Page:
Invasion Day protests turn violent: Woman, cop injured
A YOUNG woman marching in an 'Invasion Day' protest was knocked unconscious after the previously peaceful protest erupted in to violence when police tried to stop a protester setting an Australian flag on fire.
The woman was pushed to the ground as police arrested a man for allegedly trying light the Australian flag on fire in the middle of the march near the Broadway shopping centre at Redfern in Sydney about 1pm. Several marches have taken place around the country, including Brisbane.
Ben, a protester who witnessed the scuffle at the Sydney march, said police rushed the crowd when they spotted a man laying the flag out on the road.
"The cops rushed in and started spraying a fire extinguisher when they saw a guy spreading an Australian flag out on the ground and to set it on fire," he said.
"The girl was knocked over when the cops tried to arrest a bloke and as they swing him around, they crashed into the girl and she hit the ground.
"They fell over with the girl and her legs were pinned until they realised they were lying on top of her.
"I couldn't believe the force they were using to arrest the guy and try and stop the flag burning. There were six or so cops who just piled into there crowd to stop it."
The man, 20, who allegedly tried to light the flag was arrested and was taken to Redfern police station for questioning.
A NSW Police Force spokeswoman said officers used the fire extinguisher to put out the fire to "ensure the safety of other protesters" but a police officer was injured during the arrest."A brief struggle and feud followed the incident during which an officer was injured. He has been taken to hospital for assessment," the spokeswoman said.
The injured woman, aged in her 20s, was taken to Royal Prince Alfred Hospital to be treated for head injuries.
"There have been no additional reports of injuries and the march has since concluded," the police spokeswoman said.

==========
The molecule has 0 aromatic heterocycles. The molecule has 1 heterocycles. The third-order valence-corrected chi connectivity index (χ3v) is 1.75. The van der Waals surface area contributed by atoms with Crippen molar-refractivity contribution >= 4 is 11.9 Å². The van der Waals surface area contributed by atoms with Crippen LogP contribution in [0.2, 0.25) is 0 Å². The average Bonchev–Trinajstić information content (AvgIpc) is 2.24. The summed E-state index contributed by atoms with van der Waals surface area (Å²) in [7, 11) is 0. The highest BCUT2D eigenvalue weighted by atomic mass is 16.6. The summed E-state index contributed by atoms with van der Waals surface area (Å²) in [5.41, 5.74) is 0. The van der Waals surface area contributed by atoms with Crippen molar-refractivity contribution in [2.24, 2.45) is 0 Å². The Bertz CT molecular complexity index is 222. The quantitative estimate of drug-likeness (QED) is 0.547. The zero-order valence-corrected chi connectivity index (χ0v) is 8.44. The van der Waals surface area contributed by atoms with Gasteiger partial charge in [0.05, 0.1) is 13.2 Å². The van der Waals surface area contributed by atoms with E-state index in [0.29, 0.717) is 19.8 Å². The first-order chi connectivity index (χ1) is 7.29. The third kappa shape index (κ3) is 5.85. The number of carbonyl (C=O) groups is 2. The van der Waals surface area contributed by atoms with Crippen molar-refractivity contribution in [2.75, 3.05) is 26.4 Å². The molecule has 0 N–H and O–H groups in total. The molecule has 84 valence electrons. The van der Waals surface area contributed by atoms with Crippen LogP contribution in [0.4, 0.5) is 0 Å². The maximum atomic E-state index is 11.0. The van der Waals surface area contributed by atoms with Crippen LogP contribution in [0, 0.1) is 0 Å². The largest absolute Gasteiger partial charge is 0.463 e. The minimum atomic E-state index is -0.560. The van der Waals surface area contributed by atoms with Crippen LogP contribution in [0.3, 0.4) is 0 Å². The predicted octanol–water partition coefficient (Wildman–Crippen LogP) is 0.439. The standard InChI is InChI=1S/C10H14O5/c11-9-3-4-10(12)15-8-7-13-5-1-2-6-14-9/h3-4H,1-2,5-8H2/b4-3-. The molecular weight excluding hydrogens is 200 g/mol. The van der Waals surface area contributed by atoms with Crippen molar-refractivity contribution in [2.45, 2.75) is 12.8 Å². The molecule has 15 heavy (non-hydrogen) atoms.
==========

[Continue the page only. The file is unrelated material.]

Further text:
"This was an isolated incident in an otherwise peaceful demonstration. Overall police were pleased with the behaviour of the crowd."
In Brisbane, between 1000 and 2000 people gathered out the front of Parliament House before marching through the CBD, with protesters told to take their fight for recognition to next year's Commonwealth Games.
At moments throughout the march the tension grew as some protesters taunted police. But the crowd remained peaceful as it made its way up George St, through Adelaide St, across the Victoria Bridge to South Bank and ultimately Musgrave Park. Police described the march as peaceful, with no arrests.
Indigenous activists made speeches to the gathering outside Parliament House, where they told the crowd January 26 marked a sad occasion in indigenous history and was not to be celebrated.
Topics such as deaths in custody, housing, welfare and education were brought up and politicians called to account.
Cherbourg indigenous activist Lionel Fogarty, known as Uncle Lionel, called on the community to unite and protest the upcoming 2018 Commonwealth Games on the Gold Coast, claiming communities in the area had been "bought off".
He said "structural racism" was built into Australia's education system, where "true history is not taught".
He called for aboriginal languages to be taught in schools and criticised prominent indigenous leaders for misrepresenting their people.
Uncle Lionel also urged sports stars like Jonathan Thurston, Anthony Mundine and Greg Inglis to get involved.
"We need to get them out the front with us and show what we're really about, (so Games organisers are) not culturally prostituting our struggle, not culturally prostituting our materials that we have for their bloody corporation," he said.
"We have a right to go down there and protest." Charles Hegarty, an Aboriginal man who has lived in Brisbane his whole life, said he and his family had attended as a show of support for "our people". "Hopefully something comes out of it," he said.
"We need to get our own land back, where we came from."
Indigenous activist Sam Watson said aboriginal people needed to work together to help others, particularly the younger generation, affected by negative issues such as drug use.
"Spend time with young people and pull them back from the dark place they are now," he said.
While at least half of the crown was non-indigenous, the front of the marching column consisted of mostly indigenous protesters.They carried placards, didgeridoos, makeshift spears and clapping sticks, walking through a strong police presence.
Protest leaders used a megaphone and speaker system to lead the various chants: "What's today? Invasion Day", "Change the date", "Always was, always will be aboriginal land", "They say justice, we say murder", "Too many police, not enough justice", "Treaty now", "Too black too strong".
Many people celebrating Australia Day in the CBD and at South Bank were caught up in the protest, which stopped traffic for about half an hour at some points.
A large crowd gathered on the pedestrian bridge above the road between the Queensland Performing Arts Centre and the Queensland Museum certainly experienced a cultural show as the march formed a circle with dancing, didgeridoos and singing.
The crowd reached fever pitch as it went through South Bank, but by the time it reached Musgrave Park for a sausage sizzle and smoking ceremony, the numbers had thinned.